How to Use Simple Page Sidebars and When You Should

Like many things, website themes or layouts go through periods of popularity and then fall out of favor. Websites as single column layouts because that’s all HTML, and our browsers, could do.

As the technology progressed, we moved on to frames, sidebars, and multiple columns. Finally, the mobile internet became a driving force, so now the tide is turning back to single columns.

As you’ve no doubt noticed, default WordPress themes have been single-column layouts for several years now. But a lot of us still prefer a column layout, or in WordPress, sidebars. It’s still the best way to present information that doesn’t readily lend itself to a single column design.

Today, we’re going to talk about a plugin called Simple Page Sidebars that gives you the ability to use custom sidebars. So rather than using the same sidebar on every page, you can have different sidebars for different pages. If you’re a sidebar fan, that’s an exciting possibility, and it has a lot of uses and benefits.

Installing the Simple Page Sidebars Plugin

Log in to your WordPress admin panel.

In the left column navigation, mouse over the “Plugins” link and click the “Add New” link.

mouse over the "Plugins" link and click the "Add New" link

In the “Search plugins…” box, enter, “Simple Page Sidebars.”

search for the WordPress Simple Page Sidebars plugin

When you find the plugin, click the “Install Now” button.

click to install the WordPress Simple Page Sidebars plugin

Now the plugin is installed, but it has to be activated before you can use it.

Click the “Activate” button.

click to activate the WordPress Simple Page Sidebars plugin

That’s all there is to it. Now let’s put the plugin to work.

About the Themes and Editors We’ll Be Using

I always use WordPress-developed themes for tutorials, even though they tend to be a bit generic. But with a WordPress theme, we know that everything should work correctly. And we avoid complications or conflicts that can pop up when using third-party themes.

To demonstrate this plugin, I’ll use the WordPress Twenty Sixteen theme. That’s an older design, so I wouldn’t usually use it. But it’s the most recent to use for a sidebar in a column layout.

I’ll also be using the WordPress Gutenberg block editor since that’s the default editor in every new WordPress installation. But I know that many people still use the “classic” WordPress editor, so we’ll cover that as well.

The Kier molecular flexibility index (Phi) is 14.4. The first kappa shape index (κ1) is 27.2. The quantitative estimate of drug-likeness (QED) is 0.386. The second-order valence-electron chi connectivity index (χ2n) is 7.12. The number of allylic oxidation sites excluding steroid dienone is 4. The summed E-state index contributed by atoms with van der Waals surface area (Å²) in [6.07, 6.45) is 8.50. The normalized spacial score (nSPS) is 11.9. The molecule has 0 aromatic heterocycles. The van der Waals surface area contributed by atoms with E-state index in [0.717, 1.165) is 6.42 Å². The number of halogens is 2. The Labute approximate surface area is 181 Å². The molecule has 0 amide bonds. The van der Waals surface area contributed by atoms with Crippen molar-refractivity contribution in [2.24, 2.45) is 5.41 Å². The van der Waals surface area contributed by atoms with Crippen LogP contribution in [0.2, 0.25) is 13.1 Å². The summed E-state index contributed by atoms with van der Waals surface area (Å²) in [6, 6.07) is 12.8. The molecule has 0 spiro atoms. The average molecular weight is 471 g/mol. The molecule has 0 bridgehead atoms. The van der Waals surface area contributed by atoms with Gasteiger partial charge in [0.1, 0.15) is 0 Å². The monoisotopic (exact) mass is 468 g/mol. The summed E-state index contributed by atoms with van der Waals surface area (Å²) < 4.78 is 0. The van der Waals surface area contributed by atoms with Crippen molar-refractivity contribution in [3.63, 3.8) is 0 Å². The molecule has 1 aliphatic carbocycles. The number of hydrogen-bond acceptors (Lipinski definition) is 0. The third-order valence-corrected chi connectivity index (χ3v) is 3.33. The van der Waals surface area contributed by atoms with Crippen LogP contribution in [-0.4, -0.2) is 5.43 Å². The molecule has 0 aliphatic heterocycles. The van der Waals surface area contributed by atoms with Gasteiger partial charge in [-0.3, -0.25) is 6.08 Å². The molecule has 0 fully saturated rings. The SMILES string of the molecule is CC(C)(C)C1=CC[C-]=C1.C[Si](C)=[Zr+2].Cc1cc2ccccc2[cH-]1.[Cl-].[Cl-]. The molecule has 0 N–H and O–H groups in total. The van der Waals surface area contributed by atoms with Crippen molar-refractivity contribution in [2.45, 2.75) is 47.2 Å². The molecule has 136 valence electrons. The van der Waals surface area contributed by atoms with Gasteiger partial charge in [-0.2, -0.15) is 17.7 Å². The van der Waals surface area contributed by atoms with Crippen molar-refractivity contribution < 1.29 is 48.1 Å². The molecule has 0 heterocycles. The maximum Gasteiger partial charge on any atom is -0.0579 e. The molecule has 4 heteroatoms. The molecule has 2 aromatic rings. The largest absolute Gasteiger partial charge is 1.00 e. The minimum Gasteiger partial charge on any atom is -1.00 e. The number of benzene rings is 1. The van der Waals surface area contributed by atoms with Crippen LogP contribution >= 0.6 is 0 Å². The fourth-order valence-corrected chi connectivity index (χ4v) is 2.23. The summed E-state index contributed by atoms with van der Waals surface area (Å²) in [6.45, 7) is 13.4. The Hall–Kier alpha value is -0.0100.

Finally, I used WordPress Theme Unit Test data from WP Test to populate the blog with posts, pages, and comments.

Setting Up Simple Page Sidebars

Setting up and using the sidebar plugin isn’t exactly intuitive, but it’s easy to use once you know where to go.

The first thing you have to do is define a default sidebar.

In the left column navigation, mouse over the “Settings” link and click the “Reading” link.

click the "Reading" link

Scroll down to the “Default Sidebar” section and choose a default sidebar from the drop-down. So in the Twenty Sixteen theme, I’ll select “Sidebar.”

select default sidebar from the drop-down

Then click the “Save Changes” button.

click the "Save Changes" button

Setting the default sidebar doesn’t change anything on your blog. The sidebar that’s always been on every page will still be there. The plugin uses the setting to know which sidebar to display when no custom sidebar is used.

Some themes will not use a default sidebar. If your theme uses different sidebars for different page templates, this plugin may not work for you. You would have to add code via a child theme to use it, and I wouldn’t recommend doing that.

Creating a New Custom Sidebar

The custom sidebars that you create can be used in multiple areas, but they are created on a specific page. I warned you this wasn’t going to be intuitive. 😉

Open a page in the WordPress editor. As I mentioned, I’m using Gutenberg. I’ll show you how to do this in the classic editor in a minute.

In the “Document” column on the right side of the editor, scroll down to “Sidebar.”

Under “Current sidebar,” click the “Enter New” link.

click the "Enter New" link

Enter a name for your custom sidebar in the “Current sidebar” field.

Click the “Update” button.

enter custom sidebar name and click update button

In the “Sidebar saved” dialog box that opens, click the “Update widgets now” link.